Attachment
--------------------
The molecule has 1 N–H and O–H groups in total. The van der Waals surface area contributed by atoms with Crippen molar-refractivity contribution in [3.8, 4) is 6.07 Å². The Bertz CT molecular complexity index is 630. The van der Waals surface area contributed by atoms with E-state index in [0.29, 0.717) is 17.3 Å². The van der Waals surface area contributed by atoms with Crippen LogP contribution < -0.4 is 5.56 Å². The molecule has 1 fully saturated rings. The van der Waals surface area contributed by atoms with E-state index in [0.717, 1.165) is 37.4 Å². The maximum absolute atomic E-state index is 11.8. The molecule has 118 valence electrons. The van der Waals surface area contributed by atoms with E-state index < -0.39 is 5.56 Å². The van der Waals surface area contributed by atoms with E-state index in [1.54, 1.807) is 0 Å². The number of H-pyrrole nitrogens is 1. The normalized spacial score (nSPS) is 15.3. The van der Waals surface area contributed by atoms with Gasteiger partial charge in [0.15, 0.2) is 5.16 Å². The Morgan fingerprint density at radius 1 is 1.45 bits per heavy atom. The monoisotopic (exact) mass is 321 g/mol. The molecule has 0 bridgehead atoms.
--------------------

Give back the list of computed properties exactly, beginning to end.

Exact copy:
The molecule has 1 N–H and O–H groups in total. The van der Waals surface area contributed by atoms with Crippen molar-refractivity contribution in [3.8, 4) is 6.07 Å². The Bertz CT molecular complexity index is 630. The van der Waals surface area contributed by atoms with E-state index in [0.29, 0.717) is 17.3 Å². The van der Waals surface area contributed by atoms with Crippen LogP contribution < -0.4 is 5.56 Å². The molecule has 1 fully saturated rings. The van der Waals surface area contributed by atoms with E-state index in [0.717, 1.165) is 37.4 Å². The maximum absolute atomic E-state index is 11.8. The molecule has 118 valence electrons. The van der Waals surface area contributed by atoms with E-state index < -0.39 is 5.56 Å². The van der Waals surface area contributed by atoms with E-state index in [1.54, 1.807) is 0 Å². The number of H-pyrrole nitrogens is 1. The normalized spacial score (nSPS) is 15.3. The van der Waals surface area contributed by atoms with Gasteiger partial charge in [0.15, 0.2) is 5.16 Å². The Morgan fingerprint density at radius 1 is 1.45 bits per heavy atom. The monoisotopic (exact) mass is 321 g/mol. The molecule has 0 bridgehead atoms.